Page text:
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The Charlotte Jewish news. (Charlotte, N.C.) 19??-current, September 01, 2012, Image 18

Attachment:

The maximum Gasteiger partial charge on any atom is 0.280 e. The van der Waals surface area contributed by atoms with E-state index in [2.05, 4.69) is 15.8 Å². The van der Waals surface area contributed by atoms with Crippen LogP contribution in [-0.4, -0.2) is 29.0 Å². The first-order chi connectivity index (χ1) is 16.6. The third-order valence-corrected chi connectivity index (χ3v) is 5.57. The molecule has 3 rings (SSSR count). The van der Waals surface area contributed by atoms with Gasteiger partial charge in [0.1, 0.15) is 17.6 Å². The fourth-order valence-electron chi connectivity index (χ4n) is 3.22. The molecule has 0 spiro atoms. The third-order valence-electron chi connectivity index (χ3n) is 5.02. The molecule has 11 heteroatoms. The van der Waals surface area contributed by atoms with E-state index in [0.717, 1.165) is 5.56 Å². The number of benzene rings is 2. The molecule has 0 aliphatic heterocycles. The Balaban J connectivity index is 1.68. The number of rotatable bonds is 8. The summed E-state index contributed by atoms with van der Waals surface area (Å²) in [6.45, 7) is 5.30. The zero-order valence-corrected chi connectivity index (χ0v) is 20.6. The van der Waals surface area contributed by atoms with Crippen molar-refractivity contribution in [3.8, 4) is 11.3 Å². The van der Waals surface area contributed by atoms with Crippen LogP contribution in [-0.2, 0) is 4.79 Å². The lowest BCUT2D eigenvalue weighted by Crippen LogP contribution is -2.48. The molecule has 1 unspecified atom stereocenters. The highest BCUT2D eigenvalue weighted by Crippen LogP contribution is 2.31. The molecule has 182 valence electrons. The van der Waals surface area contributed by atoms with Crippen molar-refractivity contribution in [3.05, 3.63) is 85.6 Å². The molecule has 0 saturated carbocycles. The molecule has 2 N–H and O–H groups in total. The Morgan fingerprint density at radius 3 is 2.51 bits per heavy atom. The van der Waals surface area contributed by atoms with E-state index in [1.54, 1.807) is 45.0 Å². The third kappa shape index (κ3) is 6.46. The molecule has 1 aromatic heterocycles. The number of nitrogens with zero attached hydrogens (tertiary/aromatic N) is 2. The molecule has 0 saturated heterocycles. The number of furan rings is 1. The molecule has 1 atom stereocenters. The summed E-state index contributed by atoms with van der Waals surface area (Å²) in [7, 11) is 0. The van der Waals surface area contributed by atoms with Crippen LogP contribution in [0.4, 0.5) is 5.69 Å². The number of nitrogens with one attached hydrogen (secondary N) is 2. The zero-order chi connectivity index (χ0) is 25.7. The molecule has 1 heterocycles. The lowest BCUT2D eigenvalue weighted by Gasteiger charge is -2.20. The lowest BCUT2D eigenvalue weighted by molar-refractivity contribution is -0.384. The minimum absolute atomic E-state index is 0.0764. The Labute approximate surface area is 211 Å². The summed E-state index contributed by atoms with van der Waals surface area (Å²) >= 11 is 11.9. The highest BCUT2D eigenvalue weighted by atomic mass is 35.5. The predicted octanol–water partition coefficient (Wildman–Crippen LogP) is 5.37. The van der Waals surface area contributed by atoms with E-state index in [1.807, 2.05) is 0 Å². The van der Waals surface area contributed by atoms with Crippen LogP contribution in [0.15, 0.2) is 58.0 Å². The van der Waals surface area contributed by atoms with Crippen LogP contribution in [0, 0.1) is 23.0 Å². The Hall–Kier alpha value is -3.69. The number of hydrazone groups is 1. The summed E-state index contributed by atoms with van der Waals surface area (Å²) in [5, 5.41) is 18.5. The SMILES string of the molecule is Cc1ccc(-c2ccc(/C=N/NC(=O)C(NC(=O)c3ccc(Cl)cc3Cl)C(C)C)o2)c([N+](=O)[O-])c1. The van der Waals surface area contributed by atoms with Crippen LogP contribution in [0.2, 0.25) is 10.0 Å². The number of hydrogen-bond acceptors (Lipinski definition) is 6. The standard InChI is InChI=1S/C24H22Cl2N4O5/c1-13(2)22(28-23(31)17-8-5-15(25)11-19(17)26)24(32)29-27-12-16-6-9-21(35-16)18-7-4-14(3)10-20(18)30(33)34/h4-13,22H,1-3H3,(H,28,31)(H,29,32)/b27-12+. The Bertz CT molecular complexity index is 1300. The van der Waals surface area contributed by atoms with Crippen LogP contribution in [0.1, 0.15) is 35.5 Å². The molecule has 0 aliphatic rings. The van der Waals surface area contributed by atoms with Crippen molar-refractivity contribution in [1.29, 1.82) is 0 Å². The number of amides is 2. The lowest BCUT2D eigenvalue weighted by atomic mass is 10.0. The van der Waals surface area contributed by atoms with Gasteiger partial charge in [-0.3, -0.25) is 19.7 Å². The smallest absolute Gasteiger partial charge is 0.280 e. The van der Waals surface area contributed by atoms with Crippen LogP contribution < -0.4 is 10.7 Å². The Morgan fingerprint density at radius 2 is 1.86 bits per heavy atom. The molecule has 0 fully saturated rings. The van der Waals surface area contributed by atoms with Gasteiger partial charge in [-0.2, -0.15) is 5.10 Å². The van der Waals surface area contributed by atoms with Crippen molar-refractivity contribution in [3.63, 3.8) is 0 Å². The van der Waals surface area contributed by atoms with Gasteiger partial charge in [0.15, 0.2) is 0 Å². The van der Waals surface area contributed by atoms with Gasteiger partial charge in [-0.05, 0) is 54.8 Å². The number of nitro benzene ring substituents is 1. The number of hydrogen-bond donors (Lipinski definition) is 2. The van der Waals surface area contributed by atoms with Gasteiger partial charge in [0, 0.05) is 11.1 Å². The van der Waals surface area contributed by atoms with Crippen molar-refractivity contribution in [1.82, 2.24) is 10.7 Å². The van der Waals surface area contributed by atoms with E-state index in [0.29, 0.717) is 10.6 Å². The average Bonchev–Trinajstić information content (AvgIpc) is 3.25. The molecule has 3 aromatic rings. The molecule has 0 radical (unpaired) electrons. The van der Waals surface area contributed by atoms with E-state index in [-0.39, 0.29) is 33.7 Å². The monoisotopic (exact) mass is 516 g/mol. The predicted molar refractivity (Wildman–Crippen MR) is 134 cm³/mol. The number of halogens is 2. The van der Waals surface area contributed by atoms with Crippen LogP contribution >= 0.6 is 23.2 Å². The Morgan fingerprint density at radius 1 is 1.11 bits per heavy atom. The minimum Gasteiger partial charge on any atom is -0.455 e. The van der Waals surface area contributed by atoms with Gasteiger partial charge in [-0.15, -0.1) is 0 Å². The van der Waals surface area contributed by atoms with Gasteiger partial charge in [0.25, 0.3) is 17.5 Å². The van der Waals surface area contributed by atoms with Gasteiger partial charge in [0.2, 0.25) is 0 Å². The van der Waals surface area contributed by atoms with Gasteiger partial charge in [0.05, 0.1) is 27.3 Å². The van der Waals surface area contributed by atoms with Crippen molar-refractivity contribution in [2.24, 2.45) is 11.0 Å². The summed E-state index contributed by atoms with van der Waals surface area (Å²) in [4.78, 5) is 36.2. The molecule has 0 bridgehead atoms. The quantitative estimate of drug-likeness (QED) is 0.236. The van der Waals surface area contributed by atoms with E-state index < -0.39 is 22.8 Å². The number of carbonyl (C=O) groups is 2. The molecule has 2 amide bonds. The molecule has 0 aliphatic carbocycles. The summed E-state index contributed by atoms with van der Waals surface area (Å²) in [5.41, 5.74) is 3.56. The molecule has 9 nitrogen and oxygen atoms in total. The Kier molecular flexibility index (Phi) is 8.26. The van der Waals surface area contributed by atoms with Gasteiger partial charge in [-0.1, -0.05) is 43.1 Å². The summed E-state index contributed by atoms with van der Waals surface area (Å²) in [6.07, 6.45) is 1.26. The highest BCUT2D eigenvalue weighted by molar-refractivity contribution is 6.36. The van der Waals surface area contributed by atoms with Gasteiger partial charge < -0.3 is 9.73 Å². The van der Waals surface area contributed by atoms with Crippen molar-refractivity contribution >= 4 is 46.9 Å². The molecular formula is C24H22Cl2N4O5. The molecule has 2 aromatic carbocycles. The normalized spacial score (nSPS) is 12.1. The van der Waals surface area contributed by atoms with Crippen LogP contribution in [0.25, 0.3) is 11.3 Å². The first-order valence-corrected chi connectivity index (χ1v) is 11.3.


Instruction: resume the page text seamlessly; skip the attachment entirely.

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The Charlotte Jewish News - September 2012 - Page 18 Communitv Mews Still Exhibiting Photos from the Legendary “Photo League,” Sonia Handelman Meyer Resides in Charlotte By Amy Krakovitz You would never guess that Sonia Handelman Meyer is in her early 90s. Her energy and elarity defy the stereotypes. She has defied stereotypes her whole life, in faet. During World War II she worked, in Puerto Rieo, for the US Army Signal Corps. While there she met a photogra pher who told her about The Photo League, a New York eity organiza tion that held elasses, workshops, leetures, and exhibits in the field of photography. But not just any kind of photography. The infiu- enee of Sid Grossman, one of The Photo League’s founders, led Meyer and her eolleagues to doeu- mentary photography. Just prior to World War II, dur ing the Great Depression, Grossman felt a need to reeord the suffering evident in New York City. Even after the war, when Meyer joined The Photo League, Grossman’s inspiration eaused her to “dedieate herself to soeial doeu- mentary, taking photographs of loeal neighborhoods and their eiti- zens with a keen and sympathetie eye for the human eondition,” says DTCKHNS A i' S O C J A T E S MITCHENER $620,000 928 Jefferson Drive Built in 2007, this home was designed for casual living and entertainment with great attention to detail. Custom millwork throughout, 10 ft. ceilings down, 9 ft. ceilings up and 5 in. heart of pine floors. Gourmet kitchen with SS appliances, granite counter tops, and a center island all open to the family room. All 4 bedrooms have private baths. Rec room is upstairs. Don’t miss this opportunity! Heather Mackey Realtor/Broker Dickens Mitchener and Associates 704-661-0635 cell hmackey@dickensmitchener.com Offering Residential Real Estate Service Since 1991 704.342.1000 ^ DICKENSMITCHENER.COM Lili Corbus, a Charlotte art histori an who wrote about Meyer for a book, “Into the Light,” the catalog for a 2007 exhibit of The Photo League at Hodges Taylor Gallery in Charlotte. The Photo League was more than just a place for photographers to gather. “I took eye-heart-soul opening workshops with Grossman,” says Meyer. And not just workshops, but lectures, classes, and exhibits. Over the course of 15 years. The Photo League and its team of photogra phers became a force to be reck oned with. “Many of Meyer’s photographs and street scenes of immigrants, minorities, and children, whether in Harlem, the Village, or Brooklyn, accent the humanity and dignity of those facing eco nomic adversity,” says Corbus. “Subjects without means endure, persevere, and survive, despite the odds. Poor children play and laugh; they find spaces of joy. Her children exist on their own terms .... They are not merely ‘cute,’ as they eke out their lives in the midst of towering tenements and poverty.” Meyer herself describes one assignment in “Into the Light.” “... I volunteered to take stills at Sydenham Hospital in Harlem for a fund raising film.” The photos were also used in promotional materials for the hospital, an insti tution that treated 60% of its patients without charge. Meyer also photographed the crowd at an anti-lynching rally in Madison Square, as well as scenes in Spanish Harlem, the Hebrew ”1 switched, you can too! To an independent insurance agency with more choices, expert advice, better service and where the focus is on you! Mike Littauer Principal 704-970-3858 mike@littauerinsurance.com 1115 East Morehead Street Suite 208 Charlotte, NC 28204 www.charlotteinsurancesolutions.com CHARLOTTE INSURANCE SOLUTIONS Auto - Home - Business - Life > Immigrant Aid Society, a Jehovah’s Witness convention at Yankee Stadium, and the first pub licity stills for Pete Seeger’s band. The Weavers. Such was the mis sion of the photographers of The Photo League. The Photo League itself met its unfortunate end at the hands of the federal government, the House Un-American Activities Committee. The league was put on a list of subversive groups. “There was absolutely nothing subversive going on,” Meyer insists. “During the 1930s, some of the members took pictures of Communist rallies and sympa thized with their cause. At the time, they were one of the few groups that helped people find food, shelter, and protection. “But there was never any pros elytizing or influencing the rest of us. All anyone ever insisted on was meaningful photography. “[But] it got to be too much. People were being blacklisted. There were photographers who couldn’t get passports to work overseas. Little by little, [The Photo League] dissolved. “It’s tragic, because there’s never been another organization like it.” After the demise of The Photo League, Sonia started a family and continued her photography, though not professionally. That unique time in her life was over, or at least she thought so. Fast for ward to 1978, when an exhibit, “This Was The Photo League,” was opened at the International Center of Photography. Three of Meyer’s photos were included. After that, there was no serious attention paid to Meyer’s photos until she moved here in 2002. By a happy coincidence, Charlotte is home to a historian of The Photo League, the aforementioned Lili Corbus. Once Corbus and Meyer found one another, Meyer’s photo graphs were once again brought out “into the light.” Corbus assigned a student of hers, Amanda Connolly, to assist Meyer in archiving Meyer’s work. Her son, Joe Meyer, was a devoted publicist for her work. In 2007, Hodges Taylor Gallery featured Meyer’s work in an Photo taken outside Hebrew Immigrant Aid Society. Reprinted courtesy of Hodges Taylor Gallery and Sonia Handelman Meyer exhibit titled “Into the Light.” Some of Meyer’s work can still be viewed at the gallery at 401 N. Tryon St., from 1-7 PM, and at their new location, 118 E. Kingston Ave. Call 704-334-3799 for more information. A recent exhibit of The Photo League, including three of Meyer’s photographs, was seen at the Jewish Museum in New York City. This exhibit, “The Radical Camera: New York’s Photo League, 1936-1951,” is traveling this year to Columbus, OH, San Francisco, and West Palm Beach, FL. “After so many years of being in the shadows, you can imagine my pleasure ... to have my photo graphs out of the boxes and onto the walls where they can be seen, thought about, and enjoyed,” says Meyer. The impact of the exhibit was amazing, she says. In NY, the exhibition received rave reviews. “And my daughter and grandchil dren were struck dumb when they entered the museum in Columbus. They had no idea that the work I had done had been so important.” “We’re so fortunate to have this treasure living among us in Charlotte,” says Meyer’s friend, Sheila Kasten. For now Meyer is content to relax in her retirement years. She has traveled to the exhibits in New York and Columbus and is still debating whether to attend the one in San Francisco. But for the rest of us, her photos can be seen on occasion by appointment at Hodges Taylor Gallery’s two loca tions (704-334-3799), in the sev eral catalogues published in con junction with her major exhibits, and on her website, www.sonia- handelmanmeyer.com. ^ Sonia reviews her photographs for the Sydenham Hospital fundraiser in the mid-1940s. Sonia today in her apart ment with one of her more iconic photographs. \ Photo courtesy The Charlotte Jewish News.